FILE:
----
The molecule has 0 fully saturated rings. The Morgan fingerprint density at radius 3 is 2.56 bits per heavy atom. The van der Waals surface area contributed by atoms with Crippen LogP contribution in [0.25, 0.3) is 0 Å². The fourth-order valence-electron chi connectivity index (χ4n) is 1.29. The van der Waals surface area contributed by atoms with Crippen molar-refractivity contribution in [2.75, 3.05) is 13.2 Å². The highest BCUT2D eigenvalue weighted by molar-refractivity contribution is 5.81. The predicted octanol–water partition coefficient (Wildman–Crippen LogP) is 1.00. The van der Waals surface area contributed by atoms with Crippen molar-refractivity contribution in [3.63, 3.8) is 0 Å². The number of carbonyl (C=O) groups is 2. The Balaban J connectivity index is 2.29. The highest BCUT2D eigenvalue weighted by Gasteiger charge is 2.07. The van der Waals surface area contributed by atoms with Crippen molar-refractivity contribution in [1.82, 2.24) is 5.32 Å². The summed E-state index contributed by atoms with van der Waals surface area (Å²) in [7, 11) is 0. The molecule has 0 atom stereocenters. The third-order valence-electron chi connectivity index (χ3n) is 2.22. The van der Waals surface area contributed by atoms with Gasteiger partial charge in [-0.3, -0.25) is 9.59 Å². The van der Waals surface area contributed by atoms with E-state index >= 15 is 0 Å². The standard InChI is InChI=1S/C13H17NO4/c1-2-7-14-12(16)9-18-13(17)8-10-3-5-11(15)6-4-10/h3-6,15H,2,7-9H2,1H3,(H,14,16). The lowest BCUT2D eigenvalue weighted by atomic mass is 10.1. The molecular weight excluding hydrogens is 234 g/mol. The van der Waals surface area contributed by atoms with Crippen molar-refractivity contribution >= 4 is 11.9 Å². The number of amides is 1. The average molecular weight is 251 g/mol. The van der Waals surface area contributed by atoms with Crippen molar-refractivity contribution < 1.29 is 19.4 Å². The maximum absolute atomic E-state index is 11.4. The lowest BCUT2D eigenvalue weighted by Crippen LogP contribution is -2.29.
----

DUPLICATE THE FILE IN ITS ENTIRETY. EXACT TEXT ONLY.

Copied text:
The molecule has 0 fully saturated rings. The Morgan fingerprint density at radius 3 is 2.56 bits per heavy atom. The van der Waals surface area contributed by atoms with Crippen LogP contribution in [0.25, 0.3) is 0 Å². The fourth-order valence-electron chi connectivity index (χ4n) is 1.29. The van der Waals surface area contributed by atoms with Crippen molar-refractivity contribution in [2.75, 3.05) is 13.2 Å². The highest BCUT2D eigenvalue weighted by molar-refractivity contribution is 5.81. The predicted octanol–water partition coefficient (Wildman–Crippen LogP) is 1.00. The van der Waals surface area contributed by atoms with Crippen molar-refractivity contribution in [3.63, 3.8) is 0 Å². The number of carbonyl (C=O) groups is 2. The Balaban J connectivity index is 2.29. The highest BCUT2D eigenvalue weighted by Gasteiger charge is 2.07. The van der Waals surface area contributed by atoms with Crippen molar-refractivity contribution in [1.82, 2.24) is 5.32 Å². The summed E-state index contributed by atoms with van der Waals surface area (Å²) in [7, 11) is 0. The molecule has 0 atom stereocenters. The third-order valence-electron chi connectivity index (χ3n) is 2.22. The van der Waals surface area contributed by atoms with Gasteiger partial charge in [-0.3, -0.25) is 9.59 Å². The van der Waals surface area contributed by atoms with E-state index >= 15 is 0 Å². The standard InChI is InChI=1S/C13H17NO4/c1-2-7-14-12(16)9-18-13(17)8-10-3-5-11(15)6-4-10/h3-6,15H,2,7-9H2,1H3,(H,14,16). The lowest BCUT2D eigenvalue weighted by atomic mass is 10.1. The molecular weight excluding hydrogens is 234 g/mol. The van der Waals surface area contributed by atoms with Crippen molar-refractivity contribution >= 4 is 11.9 Å². The number of amides is 1. The average molecular weight is 251 g/mol. The van der Waals surface area contributed by atoms with Crippen molar-refractivity contribution < 1.29 is 19.4 Å². The maximum absolute atomic E-state index is 11.4. The lowest BCUT2D eigenvalue weighted by Crippen LogP contribution is -2.29.